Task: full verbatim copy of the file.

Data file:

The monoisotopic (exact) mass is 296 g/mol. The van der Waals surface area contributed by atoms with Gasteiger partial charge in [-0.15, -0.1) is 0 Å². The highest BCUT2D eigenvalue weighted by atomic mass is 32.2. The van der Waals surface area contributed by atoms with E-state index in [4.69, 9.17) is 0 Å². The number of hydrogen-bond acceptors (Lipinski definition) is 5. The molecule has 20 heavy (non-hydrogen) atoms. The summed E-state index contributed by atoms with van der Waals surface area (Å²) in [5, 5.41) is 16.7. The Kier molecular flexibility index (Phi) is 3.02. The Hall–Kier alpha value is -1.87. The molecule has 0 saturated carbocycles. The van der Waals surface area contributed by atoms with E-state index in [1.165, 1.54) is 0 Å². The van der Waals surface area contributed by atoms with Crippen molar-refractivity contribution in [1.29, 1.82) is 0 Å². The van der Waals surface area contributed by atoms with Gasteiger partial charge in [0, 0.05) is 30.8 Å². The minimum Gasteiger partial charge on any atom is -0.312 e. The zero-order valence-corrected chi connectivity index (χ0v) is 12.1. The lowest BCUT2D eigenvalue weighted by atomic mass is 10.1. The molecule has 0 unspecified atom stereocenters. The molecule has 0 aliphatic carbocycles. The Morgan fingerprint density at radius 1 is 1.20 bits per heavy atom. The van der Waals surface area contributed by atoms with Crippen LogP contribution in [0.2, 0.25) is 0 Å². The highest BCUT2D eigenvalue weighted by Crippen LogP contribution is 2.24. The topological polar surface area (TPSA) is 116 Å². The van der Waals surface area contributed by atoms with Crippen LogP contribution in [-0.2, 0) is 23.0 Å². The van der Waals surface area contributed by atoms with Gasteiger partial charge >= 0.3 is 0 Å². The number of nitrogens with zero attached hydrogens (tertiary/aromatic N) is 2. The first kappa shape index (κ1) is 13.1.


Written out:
The monoisotopic (exact) mass is 296 g/mol. The van der Waals surface area contributed by atoms with Gasteiger partial charge in [-0.15, -0.1) is 0 Å². The highest BCUT2D eigenvalue weighted by atomic mass is 32.2. The van der Waals surface area contributed by atoms with E-state index in [4.69, 9.17) is 0 Å². The number of hydrogen-bond acceptors (Lipinski definition) is 5. The molecule has 20 heavy (non-hydrogen) atoms. The summed E-state index contributed by atoms with van der Waals surface area (Å²) in [5, 5.41) is 16.7. The Kier molecular flexibility index (Phi) is 3.02. The Hall–Kier alpha value is -1.87. The molecule has 0 saturated carbocycles. The van der Waals surface area contributed by atoms with E-state index in [1.165, 1.54) is 0 Å². The van der Waals surface area contributed by atoms with Crippen molar-refractivity contribution in [1.29, 1.82) is 0 Å². The van der Waals surface area contributed by atoms with Gasteiger partial charge in [0, 0.05) is 30.8 Å². The minimum Gasteiger partial charge on any atom is -0.312 e. The zero-order valence-corrected chi connectivity index (χ0v) is 12.1. The lowest BCUT2D eigenvalue weighted by atomic mass is 10.1. The molecule has 0 unspecified atom stereocenters. The molecule has 0 aliphatic carbocycles. The Morgan fingerprint density at radius 1 is 1.20 bits per heavy atom. The van der Waals surface area contributed by atoms with Crippen LogP contribution in [0.2, 0.25) is 0 Å². The highest BCUT2D eigenvalue weighted by Crippen LogP contribution is 2.24. The topological polar surface area (TPSA) is 116 Å². The van der Waals surface area contributed by atoms with Crippen LogP contribution in [-0.2, 0) is 23.0 Å². The van der Waals surface area contributed by atoms with Gasteiger partial charge >= 0.3 is 0 Å². The number of nitrogens with zero attached hydrogens (tertiary/aromatic N) is 2. The first kappa shape index (κ1) is 13.1.